There’s also a party unique to Heroes on Sunday after the convention closes, hosted by the comic shop that organizes the event, where there are free drinks and food in a backyard BBQ-style get-together. It’s a cool, casual place to hang, and one more chance to talk to people you didn’t get a chance to earlier in the weekend. Taylor and I didn’t stay long, however, as we had plans to get drinks with an industry pro. I don’t know if I should reveal his name, but we wound up meeting him at his hotel bar that happened to be otherwise completely empty, so whether or not he minds being named dropped, the House of Cards deal-making atmosphere of the event would be ruined if I revealed my sources. In actuality, it was just a chance to pick his brain and ask his advice on various topics of getting started in comics. We got a little hot goss’ about the industry and a lot of wisdom; it was insightful and encouraging and really energized us, giving us confidence that we’re pointing in the right direction.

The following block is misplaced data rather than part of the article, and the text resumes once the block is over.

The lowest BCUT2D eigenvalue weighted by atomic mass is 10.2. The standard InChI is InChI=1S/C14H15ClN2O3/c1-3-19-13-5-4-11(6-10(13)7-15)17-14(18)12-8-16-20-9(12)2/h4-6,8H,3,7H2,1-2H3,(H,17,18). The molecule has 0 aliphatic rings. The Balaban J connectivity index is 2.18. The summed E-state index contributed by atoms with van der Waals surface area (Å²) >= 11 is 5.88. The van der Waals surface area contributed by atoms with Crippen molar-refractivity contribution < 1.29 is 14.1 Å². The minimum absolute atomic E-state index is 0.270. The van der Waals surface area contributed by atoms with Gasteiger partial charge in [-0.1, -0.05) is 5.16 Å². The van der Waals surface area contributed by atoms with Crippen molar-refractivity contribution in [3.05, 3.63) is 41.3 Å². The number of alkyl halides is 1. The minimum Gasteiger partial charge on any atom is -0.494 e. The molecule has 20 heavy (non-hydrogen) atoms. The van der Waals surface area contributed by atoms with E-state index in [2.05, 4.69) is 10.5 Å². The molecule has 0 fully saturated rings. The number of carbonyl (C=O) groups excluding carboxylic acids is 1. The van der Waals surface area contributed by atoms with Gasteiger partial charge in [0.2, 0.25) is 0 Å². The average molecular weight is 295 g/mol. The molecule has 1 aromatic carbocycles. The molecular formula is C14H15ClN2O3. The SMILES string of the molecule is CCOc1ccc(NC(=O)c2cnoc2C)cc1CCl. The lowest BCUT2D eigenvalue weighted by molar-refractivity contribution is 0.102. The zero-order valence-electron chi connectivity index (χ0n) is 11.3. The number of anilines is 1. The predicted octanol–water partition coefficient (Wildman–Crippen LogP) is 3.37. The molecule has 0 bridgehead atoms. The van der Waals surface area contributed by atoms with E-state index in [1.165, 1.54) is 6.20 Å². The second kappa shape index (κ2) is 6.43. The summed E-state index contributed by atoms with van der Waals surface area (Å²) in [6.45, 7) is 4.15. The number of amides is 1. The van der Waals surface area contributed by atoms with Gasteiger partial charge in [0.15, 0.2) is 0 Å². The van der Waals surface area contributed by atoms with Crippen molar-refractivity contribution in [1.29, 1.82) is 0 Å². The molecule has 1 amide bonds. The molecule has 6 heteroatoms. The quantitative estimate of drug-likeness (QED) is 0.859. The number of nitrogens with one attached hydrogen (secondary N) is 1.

And really, the biggest value to both weekends was just that; confidence. Having tackled CAKE and returned to Heroes, it was clear, tangible proof that we’re making the right moves. The experiences have sparked a bunch of thoughts and plans and schemes for both Taylor and me. With two more conventions under my belt, I’m reinvigorated and ready to take on the comic world!
Now that I’m at this little plateau of personal success, come back for Part Five of my series to hear about what it took to get here. I’ll talk about our Kickstarter, our first time at Heroes, and how we launched our website, Skeleton Bay Detective Agency!
Plus, if you like all of this behind-the-scenes information I’m sharing with you, Skeleton Bay also has a Patreon, where you can get each page emailed directly to you, along with all of Taylor’s process art, the corresponding page of script, and some annotations from me about what it took to make the page. We also have a Facebook page, so check it out, “Like” the page and all that. Lastly, we have a newsletter that you can sign up for and cut out the middle man of all the social media rigmarole and never miss an update.
Otherwise, I’ll see you next time for Part Five!